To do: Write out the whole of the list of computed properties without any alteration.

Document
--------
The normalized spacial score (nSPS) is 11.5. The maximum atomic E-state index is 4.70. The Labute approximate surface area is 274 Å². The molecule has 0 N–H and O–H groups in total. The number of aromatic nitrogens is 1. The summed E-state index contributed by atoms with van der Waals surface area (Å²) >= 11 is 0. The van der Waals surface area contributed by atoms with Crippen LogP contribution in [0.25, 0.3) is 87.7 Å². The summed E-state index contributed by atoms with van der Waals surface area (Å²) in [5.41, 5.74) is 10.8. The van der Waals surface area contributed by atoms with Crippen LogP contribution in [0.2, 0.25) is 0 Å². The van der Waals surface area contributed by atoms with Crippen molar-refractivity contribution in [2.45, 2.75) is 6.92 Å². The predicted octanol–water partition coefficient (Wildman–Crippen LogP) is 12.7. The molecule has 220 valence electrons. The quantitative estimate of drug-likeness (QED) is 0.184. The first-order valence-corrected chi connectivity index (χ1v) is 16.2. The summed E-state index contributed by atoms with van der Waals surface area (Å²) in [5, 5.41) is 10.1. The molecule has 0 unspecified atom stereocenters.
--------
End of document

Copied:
The normalized spacial score (nSPS) is 11.5. The maximum atomic E-state index is 4.70. The Labute approximate surface area is 274 Å². The molecule has 0 N–H and O–H groups in total. The number of aromatic nitrogens is 1. The summed E-state index contributed by atoms with van der Waals surface area (Å²) >= 11 is 0. The van der Waals surface area contributed by atoms with Crippen LogP contribution in [0.25, 0.3) is 87.7 Å². The summed E-state index contributed by atoms with van der Waals surface area (Å²) in [5.41, 5.74) is 10.8. The van der Waals surface area contributed by atoms with Crippen LogP contribution in [0.2, 0.25) is 0 Å². The van der Waals surface area contributed by atoms with Crippen molar-refractivity contribution in [2.45, 2.75) is 6.92 Å². The predicted octanol–water partition coefficient (Wildman–Crippen LogP) is 12.7. The molecule has 220 valence electrons. The quantitative estimate of drug-likeness (QED) is 0.184. The first-order valence-corrected chi connectivity index (χ1v) is 16.2. The summed E-state index contributed by atoms with van der Waals surface area (Å²) in [5, 5.41) is 10.1. The molecule has 0 unspecified atom stereocenters.